Oregon initially received final authorization on January 30, 1986, effective January 31, 1986 (51 FR 3779), to implement the RCRA hazardous waste management program. EPA granted authorization for changes to Oregon's program on March 30, 1990, effective on May 29, 1990 (55 FR 11909); August 5, 1994, effective October 4, 1994 (59 FR 39967); June 16, 1995, effective August 15, 1995 (60 FR 31642); October 10, 1995, effective December 7, 1995 (60 FR 52629); September 10, 2002, effective September 10, 2002 (67 FR 57337); June 26, 2006, effective June 26, 2006 (71 FR 36216); and January 7, 2010, effective January 7, 2010 (75 FR 918).
G. What changes are we authorizing with this action?
On January 7, 2010, EPA published a final rule under docket EPA-R10-RCRA 2009-0766 granting final authorization for changes the State of Oregon made to its federally authorized RCRA Hazardous Waste Management Program. These authorized changes included, among others, the Federal Recycled Used Oil Management Standards; Clarification rule, promulgated on July 30, 2003. This action will remove the inaccurate authorization reference to the Federal Recycled Used Oil Management Standards; Clarification rule, promulgation on July 30, 2003 (68 FR 44659) from the State of Oregon's federally authorized RCRA Hazardous Waste Management Program.
H. Who handles permits after the authorization takes effect?
This authorization does not affect the status of State permits and those permits issued by the EPA because no substantive requirements are a part of this correction. Oregon will continue to issue permits for all the provisions for which it is authorized and administer the permits it issues. If EPA issued permits prior to authorizing Oregon for these revisions, these permits would continue in force until the effective date of the State's issuance or denial of a State hazardous waste permit, at which time EPA would modify the existing EPA permit to expire at an earlier date, terminate the existing EPA permit for cause, or allow the existing EPA permit to otherwise expire by its terms, except for those facilities located in Indian Country. EPA will not issue new permits or new portions of permits for provisions for which Oregon is authorized after the effective date of this authorization. EPA will continue to implement and issue permits for HSWA requirements for which Oregon is not yet authorized.Start Printed Page 76635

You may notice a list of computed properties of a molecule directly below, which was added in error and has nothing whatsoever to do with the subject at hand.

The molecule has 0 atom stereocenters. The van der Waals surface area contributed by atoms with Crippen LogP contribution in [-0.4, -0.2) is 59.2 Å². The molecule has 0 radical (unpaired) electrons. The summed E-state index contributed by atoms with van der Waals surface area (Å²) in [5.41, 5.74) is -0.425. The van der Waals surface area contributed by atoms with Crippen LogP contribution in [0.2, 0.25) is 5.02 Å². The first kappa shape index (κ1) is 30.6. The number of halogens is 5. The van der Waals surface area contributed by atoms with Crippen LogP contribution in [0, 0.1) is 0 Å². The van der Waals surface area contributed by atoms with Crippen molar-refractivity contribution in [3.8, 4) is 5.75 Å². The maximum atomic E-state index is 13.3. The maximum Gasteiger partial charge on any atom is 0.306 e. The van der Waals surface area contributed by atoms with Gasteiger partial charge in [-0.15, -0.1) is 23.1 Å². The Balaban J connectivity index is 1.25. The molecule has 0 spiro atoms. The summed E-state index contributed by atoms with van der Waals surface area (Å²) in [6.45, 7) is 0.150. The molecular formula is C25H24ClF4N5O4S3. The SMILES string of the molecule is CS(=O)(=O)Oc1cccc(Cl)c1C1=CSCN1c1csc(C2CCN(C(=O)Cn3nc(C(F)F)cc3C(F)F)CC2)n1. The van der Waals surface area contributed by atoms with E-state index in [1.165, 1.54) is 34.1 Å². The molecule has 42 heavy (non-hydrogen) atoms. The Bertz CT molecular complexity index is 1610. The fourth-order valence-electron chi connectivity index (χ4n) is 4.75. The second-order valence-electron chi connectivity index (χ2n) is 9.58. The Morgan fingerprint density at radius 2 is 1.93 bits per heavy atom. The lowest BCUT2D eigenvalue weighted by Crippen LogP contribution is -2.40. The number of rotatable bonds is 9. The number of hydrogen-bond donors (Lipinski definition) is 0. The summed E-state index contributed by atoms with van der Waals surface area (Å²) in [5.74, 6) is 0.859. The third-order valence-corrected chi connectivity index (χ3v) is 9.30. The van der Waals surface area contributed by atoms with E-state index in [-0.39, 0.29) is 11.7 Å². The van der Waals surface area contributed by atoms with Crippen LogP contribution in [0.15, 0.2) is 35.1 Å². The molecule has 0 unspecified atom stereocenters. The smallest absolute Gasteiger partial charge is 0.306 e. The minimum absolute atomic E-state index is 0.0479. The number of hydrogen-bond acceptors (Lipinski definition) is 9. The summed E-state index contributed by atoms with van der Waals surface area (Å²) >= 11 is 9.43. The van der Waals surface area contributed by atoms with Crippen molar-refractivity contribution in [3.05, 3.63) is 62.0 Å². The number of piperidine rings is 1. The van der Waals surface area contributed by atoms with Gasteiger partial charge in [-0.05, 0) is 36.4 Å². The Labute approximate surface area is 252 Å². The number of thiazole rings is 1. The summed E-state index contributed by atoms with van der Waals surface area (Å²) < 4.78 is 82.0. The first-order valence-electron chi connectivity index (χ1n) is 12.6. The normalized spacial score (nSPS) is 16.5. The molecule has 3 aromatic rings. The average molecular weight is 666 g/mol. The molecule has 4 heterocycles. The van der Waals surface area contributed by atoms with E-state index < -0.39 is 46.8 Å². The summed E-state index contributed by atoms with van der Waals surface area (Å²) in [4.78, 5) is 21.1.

I. What is codification and is EPA codifying Oregon's hazardous waste program as authorized in this proposed rule?
Codification is the process of placing the State's statutes and regulations that comprise the State's authorized hazardous waste program into the Code of Federal Regulations. This is done by referencing the authorized State rules in 40 CFR part 272. EPA is reserving the amendment of 40 CFR part 272, subpart MM for codification to a later date.
J. How would authorizing Oregon for this correction affect Indian country (18 U.S.C. 1151) in Oregon?
Oregon is not authorized to carry out its hazardous waste program in Indian country, as defined in 18 U.S.C. 1151. Indian country includes: (1) All lands within the exterior boundaries of Indian reservations within or abutting the State of Oregon; (2) any land held in trust by the U.S. for an Indian tribe; and (3) any other land, whether on or off an Indian reservation, that qualifies as Indian country. Therefore, this action has no effect on Indian country. EPA will continue to implement and administer the RCRA program on these lands.
K. Statutory and Executive Order Reviews
This action corrects the State of Oregon's federally authorized hazardous waste program pursuant to section 3006 of RCRA and imposes no requirements other than those currently imposed by State law. This action complies with applicable executive orders and statutory provisions as follows:
1. Executive Order 12866
This action is not a “significant regulatory action” under the terms of Executive Order (EO) 12866 (58 FR 51735, October 4, 1993) and is therefore not subject to review under the EO.
2. Paperwork Reduction Act
This action does not impose an information collection burden under the provisions of the Paperwork Reduction Act, 44 U.S.C. 3501 et seq. Burden is defined at 5 CFR 1320.3(b). This action does not establish or modify any information or recordkeeping requirements for the regulated community. EPA has determined that it is not subject to the provisions of the Paperwork Reduction Act.
3. Regulatory Flexibility Act
The Regulatory Flexibility Act (RFA), as amended by the Small Business Regulatory Enforcement Fairness Act (SBREFA), 5 U.S.C. 601 et seq., generally requires Federal agencies to prepare a regulatory flexibility analysis of any rule subject to notice and comment rulemaking requirements under the Administrative Procedure Act or any other statute unless the agency certifies that the rule will not have a significant economic impact on a substantial number of small entities. Small entities include small businesses, small organizations, and small governmental jurisdictions. For purposes of assessing the impacts of this direct final rule on small entities, small entity is defined as: (1) A small business, as codified in the Small Business Size Regulations at 13 CFR part 121; (2) a small governmental jurisdiction that is a government of a city, county, town, school district or special district with a population of less than 50,000; and (3) a small organization that is any not-for-profit enterprise which is independently owned and operated and is not dominant in its field. EPA has determined that this action will not have a significant impact on small entities because the action will only have the effect of correcting pre-existing authorized requirements under State law. After considering the economic impacts of this action, I certify that this action will not have a significant economic impact on a substantial number of small entities.